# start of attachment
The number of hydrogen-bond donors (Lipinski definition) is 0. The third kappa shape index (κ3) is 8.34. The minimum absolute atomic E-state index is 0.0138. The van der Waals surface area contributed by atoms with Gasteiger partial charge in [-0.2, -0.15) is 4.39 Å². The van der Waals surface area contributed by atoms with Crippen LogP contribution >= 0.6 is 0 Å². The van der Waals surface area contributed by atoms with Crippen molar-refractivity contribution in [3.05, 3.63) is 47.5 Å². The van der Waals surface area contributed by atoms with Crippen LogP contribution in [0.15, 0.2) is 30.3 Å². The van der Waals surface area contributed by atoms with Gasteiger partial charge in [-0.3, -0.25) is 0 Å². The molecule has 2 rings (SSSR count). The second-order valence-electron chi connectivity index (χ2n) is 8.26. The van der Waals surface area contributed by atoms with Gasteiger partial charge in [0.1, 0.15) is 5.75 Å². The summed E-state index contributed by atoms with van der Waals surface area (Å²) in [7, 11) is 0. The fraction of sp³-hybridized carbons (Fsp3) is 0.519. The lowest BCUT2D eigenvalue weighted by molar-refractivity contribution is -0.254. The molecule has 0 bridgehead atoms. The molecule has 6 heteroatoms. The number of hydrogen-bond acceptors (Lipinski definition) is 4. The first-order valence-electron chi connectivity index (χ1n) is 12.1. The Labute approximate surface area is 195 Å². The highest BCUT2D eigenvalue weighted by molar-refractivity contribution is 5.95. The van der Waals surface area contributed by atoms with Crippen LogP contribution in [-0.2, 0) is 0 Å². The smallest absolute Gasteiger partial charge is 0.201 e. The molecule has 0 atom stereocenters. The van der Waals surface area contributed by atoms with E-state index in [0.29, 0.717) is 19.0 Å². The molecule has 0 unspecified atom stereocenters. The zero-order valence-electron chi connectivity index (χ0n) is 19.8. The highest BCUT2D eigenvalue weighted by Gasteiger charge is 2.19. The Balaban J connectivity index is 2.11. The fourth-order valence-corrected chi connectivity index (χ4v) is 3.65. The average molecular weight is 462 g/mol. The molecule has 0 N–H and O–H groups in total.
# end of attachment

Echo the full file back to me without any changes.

The number of hydrogen-bond donors (Lipinski definition) is 0. The third kappa shape index (κ3) is 8.34. The minimum absolute atomic E-state index is 0.0138. The van der Waals surface area contributed by atoms with Gasteiger partial charge in [-0.2, -0.15) is 4.39 Å². The van der Waals surface area contributed by atoms with Crippen LogP contribution >= 0.6 is 0 Å². The van der Waals surface area contributed by atoms with Crippen molar-refractivity contribution in [3.05, 3.63) is 47.5 Å². The van der Waals surface area contributed by atoms with Crippen LogP contribution in [0.15, 0.2) is 30.3 Å². The van der Waals surface area contributed by atoms with Gasteiger partial charge in [-0.3, -0.25) is 0 Å². The molecule has 2 rings (SSSR count). The second-order valence-electron chi connectivity index (χ2n) is 8.26. The van der Waals surface area contributed by atoms with Gasteiger partial charge in [0.1, 0.15) is 5.75 Å². The summed E-state index contributed by atoms with van der Waals surface area (Å²) in [7, 11) is 0. The fraction of sp³-hybridized carbons (Fsp3) is 0.519. The lowest BCUT2D eigenvalue weighted by molar-refractivity contribution is -0.254. The molecule has 0 bridgehead atoms. The molecule has 6 heteroatoms. The number of hydrogen-bond acceptors (Lipinski definition) is 4. The first-order valence-electron chi connectivity index (χ1n) is 12.1. The Labute approximate surface area is 195 Å². The highest BCUT2D eigenvalue weighted by molar-refractivity contribution is 5.95. The van der Waals surface area contributed by atoms with Crippen LogP contribution in [-0.2, 0) is 0 Å². The smallest absolute Gasteiger partial charge is 0.201 e. The molecule has 0 atom stereocenters. The van der Waals surface area contributed by atoms with E-state index in [0.29, 0.717) is 19.0 Å². The molecule has 0 unspecified atom stereocenters. The zero-order valence-electron chi connectivity index (χ0n) is 19.8. The highest BCUT2D eigenvalue weighted by Gasteiger charge is 2.19. The Balaban J connectivity index is 2.11. The fourth-order valence-corrected chi connectivity index (χ4v) is 3.65. The average molecular weight is 462 g/mol. The molecule has 0 N–H and O–H groups in total.